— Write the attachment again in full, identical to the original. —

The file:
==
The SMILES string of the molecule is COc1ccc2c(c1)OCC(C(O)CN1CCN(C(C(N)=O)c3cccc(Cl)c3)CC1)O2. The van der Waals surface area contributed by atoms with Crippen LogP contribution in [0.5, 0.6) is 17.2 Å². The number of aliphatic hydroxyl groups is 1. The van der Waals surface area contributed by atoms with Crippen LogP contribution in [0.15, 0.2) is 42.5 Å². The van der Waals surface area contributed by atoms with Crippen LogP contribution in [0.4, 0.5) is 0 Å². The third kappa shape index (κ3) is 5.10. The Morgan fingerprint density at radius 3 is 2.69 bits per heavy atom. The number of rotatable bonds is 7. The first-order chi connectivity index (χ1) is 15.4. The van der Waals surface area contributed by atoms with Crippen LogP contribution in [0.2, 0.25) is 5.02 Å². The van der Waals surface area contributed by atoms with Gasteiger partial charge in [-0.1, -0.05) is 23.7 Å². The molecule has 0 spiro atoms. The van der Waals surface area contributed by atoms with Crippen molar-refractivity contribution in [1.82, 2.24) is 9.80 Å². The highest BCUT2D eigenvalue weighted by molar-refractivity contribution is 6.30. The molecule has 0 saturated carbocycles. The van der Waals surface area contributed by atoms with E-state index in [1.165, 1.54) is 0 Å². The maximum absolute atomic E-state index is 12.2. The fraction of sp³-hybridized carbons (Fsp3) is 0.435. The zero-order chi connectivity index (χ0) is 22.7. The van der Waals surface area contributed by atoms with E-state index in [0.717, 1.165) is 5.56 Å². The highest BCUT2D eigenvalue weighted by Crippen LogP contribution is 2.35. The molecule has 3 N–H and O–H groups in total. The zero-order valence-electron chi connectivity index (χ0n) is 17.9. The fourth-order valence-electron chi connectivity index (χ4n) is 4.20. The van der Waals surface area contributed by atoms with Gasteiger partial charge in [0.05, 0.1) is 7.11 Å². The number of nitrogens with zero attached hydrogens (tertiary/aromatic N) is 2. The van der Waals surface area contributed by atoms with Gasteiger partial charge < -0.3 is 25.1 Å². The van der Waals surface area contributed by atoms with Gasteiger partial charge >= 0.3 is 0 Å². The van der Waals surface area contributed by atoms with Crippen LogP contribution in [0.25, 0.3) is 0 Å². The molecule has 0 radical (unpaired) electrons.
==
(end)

The SMILES string of the molecule is COc1ccc2c(c1)OCC(C(O)CN1CCN(C(C(N)=O)c3cccc(Cl)c3)CC1)O2. The van der Waals surface area contributed by atoms with Crippen LogP contribution in [0.5, 0.6) is 17.2 Å². The number of aliphatic hydroxyl groups is 1. The van der Waals surface area contributed by atoms with Crippen LogP contribution in [0.15, 0.2) is 42.5 Å². The van der Waals surface area contributed by atoms with Crippen LogP contribution in [0.4, 0.5) is 0 Å². The third kappa shape index (κ3) is 5.10. The Morgan fingerprint density at radius 3 is 2.69 bits per heavy atom. The number of rotatable bonds is 7. The first-order chi connectivity index (χ1) is 15.4. The van der Waals surface area contributed by atoms with Crippen LogP contribution in [0.2, 0.25) is 5.02 Å². The van der Waals surface area contributed by atoms with Gasteiger partial charge in [-0.1, -0.05) is 23.7 Å². The molecule has 0 spiro atoms. The van der Waals surface area contributed by atoms with Crippen molar-refractivity contribution in [1.82, 2.24) is 9.80 Å². The highest BCUT2D eigenvalue weighted by molar-refractivity contribution is 6.30. The molecule has 0 saturated carbocycles. The van der Waals surface area contributed by atoms with E-state index in [1.165, 1.54) is 0 Å². The maximum absolute atomic E-state index is 12.2. The fraction of sp³-hybridized carbons (Fsp3) is 0.435. The zero-order chi connectivity index (χ0) is 22.7. The van der Waals surface area contributed by atoms with E-state index in [0.717, 1.165) is 5.56 Å². The highest BCUT2D eigenvalue weighted by Crippen LogP contribution is 2.35. The molecule has 3 N–H and O–H groups in total. The zero-order valence-electron chi connectivity index (χ0n) is 17.9. The fourth-order valence-electron chi connectivity index (χ4n) is 4.20. The van der Waals surface area contributed by atoms with Gasteiger partial charge in [0.05, 0.1) is 7.11 Å². The number of nitrogens with zero attached hydrogens (tertiary/aromatic N) is 2. The van der Waals surface area contributed by atoms with Gasteiger partial charge < -0.3 is 25.1 Å². The van der Waals surface area contributed by atoms with Gasteiger partial charge >= 0.3 is 0 Å². The van der Waals surface area contributed by atoms with Crippen LogP contribution in [0.25, 0.3) is 0 Å². The molecule has 0 radical (unpaired) electrons.